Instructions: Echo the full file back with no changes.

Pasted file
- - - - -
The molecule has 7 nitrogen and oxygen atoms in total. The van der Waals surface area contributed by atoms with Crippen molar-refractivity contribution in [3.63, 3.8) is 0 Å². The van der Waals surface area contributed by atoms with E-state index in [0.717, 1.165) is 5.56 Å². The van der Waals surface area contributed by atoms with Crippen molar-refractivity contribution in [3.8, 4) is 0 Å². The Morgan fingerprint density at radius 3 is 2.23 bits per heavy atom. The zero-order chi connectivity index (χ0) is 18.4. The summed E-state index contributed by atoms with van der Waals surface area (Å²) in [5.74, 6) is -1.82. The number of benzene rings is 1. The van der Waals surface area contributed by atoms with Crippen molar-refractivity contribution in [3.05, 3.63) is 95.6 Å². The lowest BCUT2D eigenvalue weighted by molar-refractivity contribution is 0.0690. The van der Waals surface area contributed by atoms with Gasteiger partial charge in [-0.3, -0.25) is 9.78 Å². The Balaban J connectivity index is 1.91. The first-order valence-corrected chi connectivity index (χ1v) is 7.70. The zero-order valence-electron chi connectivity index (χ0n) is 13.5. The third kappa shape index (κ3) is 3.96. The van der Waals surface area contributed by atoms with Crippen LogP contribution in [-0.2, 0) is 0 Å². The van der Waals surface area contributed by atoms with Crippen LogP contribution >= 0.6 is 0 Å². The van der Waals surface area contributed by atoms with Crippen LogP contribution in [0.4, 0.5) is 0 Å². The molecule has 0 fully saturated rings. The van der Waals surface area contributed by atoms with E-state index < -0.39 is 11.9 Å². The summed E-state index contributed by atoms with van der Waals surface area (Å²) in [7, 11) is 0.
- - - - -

The molecule has 7 nitrogen and oxygen atoms in total. The van der Waals surface area contributed by atoms with Crippen molar-refractivity contribution in [3.63, 3.8) is 0 Å². The van der Waals surface area contributed by atoms with E-state index in [0.717, 1.165) is 5.56 Å². The van der Waals surface area contributed by atoms with Crippen molar-refractivity contribution in [3.8, 4) is 0 Å². The Morgan fingerprint density at radius 3 is 2.23 bits per heavy atom. The zero-order chi connectivity index (χ0) is 18.4. The summed E-state index contributed by atoms with van der Waals surface area (Å²) in [5.74, 6) is -1.82. The number of benzene rings is 1. The van der Waals surface area contributed by atoms with Crippen molar-refractivity contribution in [3.05, 3.63) is 95.6 Å². The lowest BCUT2D eigenvalue weighted by molar-refractivity contribution is 0.0690. The van der Waals surface area contributed by atoms with Gasteiger partial charge in [-0.3, -0.25) is 9.78 Å². The Balaban J connectivity index is 1.91. The first-order valence-corrected chi connectivity index (χ1v) is 7.70. The zero-order valence-electron chi connectivity index (χ0n) is 13.5. The third kappa shape index (κ3) is 3.96. The van der Waals surface area contributed by atoms with Crippen LogP contribution in [-0.2, 0) is 0 Å². The van der Waals surface area contributed by atoms with Crippen LogP contribution >= 0.6 is 0 Å². The van der Waals surface area contributed by atoms with Crippen LogP contribution in [0.4, 0.5) is 0 Å². The molecule has 0 fully saturated rings. The van der Waals surface area contributed by atoms with E-state index < -0.39 is 11.9 Å². The summed E-state index contributed by atoms with van der Waals surface area (Å²) in [7, 11) is 0.